To many, it may seem that this is no way to raise a child, and during Jennae’s teenage years, in which she expressed her desire for normalcy through rebellion and self-harm, the instability definitely took its toll. But through it all, the love Brian has for his daughter is obvious, and it is this love that brings them through to the other side. “She was the angel sent by God to get my mind off of myself,” said Brian. And when the time came when Jennea needed more – a mother figure, a stable home, and a community of friends – girls her own age – who could relate and understand, he was self-aware and mature enough to make the right decision on her behalf. He eventually enrolled Jennea in Awakening Youth, a therapeutic boarding school, where she appears to have thrived and developed an advanced value system that is refreshing and unique among children raised in celebrity.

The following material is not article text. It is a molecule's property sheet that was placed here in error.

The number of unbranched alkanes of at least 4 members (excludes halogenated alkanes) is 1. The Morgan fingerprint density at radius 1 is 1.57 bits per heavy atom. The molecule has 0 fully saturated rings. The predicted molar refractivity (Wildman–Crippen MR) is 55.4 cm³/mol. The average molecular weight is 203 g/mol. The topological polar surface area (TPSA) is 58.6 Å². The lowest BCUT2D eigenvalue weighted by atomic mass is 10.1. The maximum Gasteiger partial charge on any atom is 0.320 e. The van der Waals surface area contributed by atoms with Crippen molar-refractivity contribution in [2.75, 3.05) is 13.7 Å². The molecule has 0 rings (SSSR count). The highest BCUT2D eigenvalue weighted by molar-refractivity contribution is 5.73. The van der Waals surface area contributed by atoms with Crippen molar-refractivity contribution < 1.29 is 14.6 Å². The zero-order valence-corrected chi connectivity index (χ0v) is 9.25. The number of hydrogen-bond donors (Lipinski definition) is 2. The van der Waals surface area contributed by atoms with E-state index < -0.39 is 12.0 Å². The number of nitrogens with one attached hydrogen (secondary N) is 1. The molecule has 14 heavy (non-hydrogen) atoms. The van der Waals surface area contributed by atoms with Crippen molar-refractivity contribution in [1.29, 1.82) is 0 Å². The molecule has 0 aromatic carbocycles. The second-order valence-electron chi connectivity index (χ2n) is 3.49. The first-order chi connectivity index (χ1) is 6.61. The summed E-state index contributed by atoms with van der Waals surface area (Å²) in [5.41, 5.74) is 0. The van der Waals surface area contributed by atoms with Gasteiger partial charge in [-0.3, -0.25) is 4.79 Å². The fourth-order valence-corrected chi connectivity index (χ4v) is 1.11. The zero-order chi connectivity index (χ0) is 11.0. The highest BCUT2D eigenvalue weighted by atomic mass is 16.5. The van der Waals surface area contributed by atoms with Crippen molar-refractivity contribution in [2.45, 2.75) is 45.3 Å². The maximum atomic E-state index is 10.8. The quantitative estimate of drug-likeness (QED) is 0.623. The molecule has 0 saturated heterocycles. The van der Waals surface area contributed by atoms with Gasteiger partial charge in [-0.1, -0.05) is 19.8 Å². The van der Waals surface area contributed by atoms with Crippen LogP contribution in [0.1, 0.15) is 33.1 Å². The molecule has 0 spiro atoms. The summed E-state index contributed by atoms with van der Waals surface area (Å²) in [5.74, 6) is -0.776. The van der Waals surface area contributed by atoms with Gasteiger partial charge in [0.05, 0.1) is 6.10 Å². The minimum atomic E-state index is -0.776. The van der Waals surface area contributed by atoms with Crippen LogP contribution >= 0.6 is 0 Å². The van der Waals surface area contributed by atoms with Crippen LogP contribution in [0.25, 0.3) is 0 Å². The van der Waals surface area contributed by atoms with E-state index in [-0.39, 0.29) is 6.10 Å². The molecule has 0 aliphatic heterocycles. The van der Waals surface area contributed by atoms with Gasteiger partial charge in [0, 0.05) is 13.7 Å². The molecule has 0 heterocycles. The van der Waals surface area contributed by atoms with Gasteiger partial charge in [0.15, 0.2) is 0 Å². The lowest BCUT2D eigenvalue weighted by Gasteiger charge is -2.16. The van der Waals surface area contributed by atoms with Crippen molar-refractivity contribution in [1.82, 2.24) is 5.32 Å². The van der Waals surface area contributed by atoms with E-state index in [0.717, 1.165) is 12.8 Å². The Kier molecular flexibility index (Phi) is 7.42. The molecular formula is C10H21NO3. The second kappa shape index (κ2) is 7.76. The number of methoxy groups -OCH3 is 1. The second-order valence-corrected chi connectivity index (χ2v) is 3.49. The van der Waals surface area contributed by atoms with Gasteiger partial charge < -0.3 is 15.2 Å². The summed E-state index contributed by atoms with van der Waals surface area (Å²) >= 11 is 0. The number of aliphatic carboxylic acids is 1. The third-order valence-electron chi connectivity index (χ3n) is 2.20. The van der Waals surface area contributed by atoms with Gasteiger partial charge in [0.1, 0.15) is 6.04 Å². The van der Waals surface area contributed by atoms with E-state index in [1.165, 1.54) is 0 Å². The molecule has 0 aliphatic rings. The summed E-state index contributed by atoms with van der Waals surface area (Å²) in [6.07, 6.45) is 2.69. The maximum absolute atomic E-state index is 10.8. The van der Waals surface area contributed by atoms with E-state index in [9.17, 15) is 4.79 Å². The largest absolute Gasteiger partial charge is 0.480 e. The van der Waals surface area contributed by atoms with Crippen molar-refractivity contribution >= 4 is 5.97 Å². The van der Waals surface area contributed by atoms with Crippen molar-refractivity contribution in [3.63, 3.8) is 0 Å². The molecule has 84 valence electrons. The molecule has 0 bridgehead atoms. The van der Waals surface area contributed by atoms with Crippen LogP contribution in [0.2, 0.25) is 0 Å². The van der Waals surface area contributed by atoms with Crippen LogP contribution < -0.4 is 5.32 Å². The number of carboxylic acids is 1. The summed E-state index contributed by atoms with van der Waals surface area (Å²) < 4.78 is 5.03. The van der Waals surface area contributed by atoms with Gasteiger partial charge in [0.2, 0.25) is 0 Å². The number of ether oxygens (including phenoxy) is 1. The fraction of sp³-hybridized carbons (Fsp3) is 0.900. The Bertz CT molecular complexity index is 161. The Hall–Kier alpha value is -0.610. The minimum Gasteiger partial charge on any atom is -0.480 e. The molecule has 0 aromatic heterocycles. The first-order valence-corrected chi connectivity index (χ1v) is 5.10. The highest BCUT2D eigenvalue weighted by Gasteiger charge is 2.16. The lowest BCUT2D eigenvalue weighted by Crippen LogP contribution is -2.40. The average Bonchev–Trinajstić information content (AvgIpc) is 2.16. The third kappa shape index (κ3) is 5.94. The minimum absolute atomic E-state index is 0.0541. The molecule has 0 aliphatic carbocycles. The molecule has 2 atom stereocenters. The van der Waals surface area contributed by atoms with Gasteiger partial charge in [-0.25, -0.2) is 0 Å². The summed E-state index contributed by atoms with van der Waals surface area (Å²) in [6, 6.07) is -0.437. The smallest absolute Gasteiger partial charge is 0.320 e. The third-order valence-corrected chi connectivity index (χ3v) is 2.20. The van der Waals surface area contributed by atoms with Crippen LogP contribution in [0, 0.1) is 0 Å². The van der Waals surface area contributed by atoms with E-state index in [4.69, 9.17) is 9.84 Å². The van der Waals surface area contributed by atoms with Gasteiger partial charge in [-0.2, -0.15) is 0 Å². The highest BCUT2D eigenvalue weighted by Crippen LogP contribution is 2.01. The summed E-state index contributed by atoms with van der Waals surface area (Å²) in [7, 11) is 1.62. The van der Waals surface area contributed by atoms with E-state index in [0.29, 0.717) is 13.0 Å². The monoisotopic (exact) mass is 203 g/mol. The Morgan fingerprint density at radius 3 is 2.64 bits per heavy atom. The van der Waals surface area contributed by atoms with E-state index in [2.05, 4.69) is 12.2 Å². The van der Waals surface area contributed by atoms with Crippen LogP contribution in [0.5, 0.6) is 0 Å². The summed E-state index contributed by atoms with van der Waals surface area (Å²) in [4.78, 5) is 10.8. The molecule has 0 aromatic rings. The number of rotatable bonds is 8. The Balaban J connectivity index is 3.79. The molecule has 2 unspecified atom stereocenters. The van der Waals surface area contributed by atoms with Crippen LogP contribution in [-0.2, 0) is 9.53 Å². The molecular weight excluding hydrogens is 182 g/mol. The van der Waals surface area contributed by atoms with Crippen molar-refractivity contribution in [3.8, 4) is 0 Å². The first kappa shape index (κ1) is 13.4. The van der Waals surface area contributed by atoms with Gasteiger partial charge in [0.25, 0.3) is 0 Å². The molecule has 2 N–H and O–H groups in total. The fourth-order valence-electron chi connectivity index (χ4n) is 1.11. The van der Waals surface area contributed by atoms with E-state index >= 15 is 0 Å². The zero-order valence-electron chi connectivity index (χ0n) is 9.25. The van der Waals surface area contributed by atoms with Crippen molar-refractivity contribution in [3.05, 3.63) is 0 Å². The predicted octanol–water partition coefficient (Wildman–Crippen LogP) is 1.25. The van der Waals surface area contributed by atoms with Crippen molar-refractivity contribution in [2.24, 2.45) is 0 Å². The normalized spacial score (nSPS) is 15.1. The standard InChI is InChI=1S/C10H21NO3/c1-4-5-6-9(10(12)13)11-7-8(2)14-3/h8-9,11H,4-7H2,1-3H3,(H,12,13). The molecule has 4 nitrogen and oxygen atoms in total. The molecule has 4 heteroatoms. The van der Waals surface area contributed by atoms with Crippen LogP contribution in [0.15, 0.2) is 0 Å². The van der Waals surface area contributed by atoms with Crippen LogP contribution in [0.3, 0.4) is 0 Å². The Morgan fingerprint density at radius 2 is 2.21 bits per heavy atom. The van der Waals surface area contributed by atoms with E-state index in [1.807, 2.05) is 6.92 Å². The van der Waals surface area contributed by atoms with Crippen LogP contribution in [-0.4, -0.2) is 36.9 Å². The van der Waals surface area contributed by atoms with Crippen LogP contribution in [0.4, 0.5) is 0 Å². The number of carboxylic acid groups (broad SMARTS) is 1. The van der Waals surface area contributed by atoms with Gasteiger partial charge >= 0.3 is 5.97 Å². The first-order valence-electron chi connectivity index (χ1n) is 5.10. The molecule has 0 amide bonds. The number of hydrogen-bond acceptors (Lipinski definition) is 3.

A Celebrity Family Using Their Platform for Good
Now twenty-years-old and a student at a university in Florida, Jennea is a well-spoken, confident young woman with savvy beyond her years and serious aspirations. Her empathy and concern for children raised and/or abandoned by parents with substance abuse issues is a clear motivator. She wants to share her story in order to be an inspiration. She wants to reform the foster care system. She is concerned about others. She is empathetic and exhibits strong values. She is, in short, a really good kid.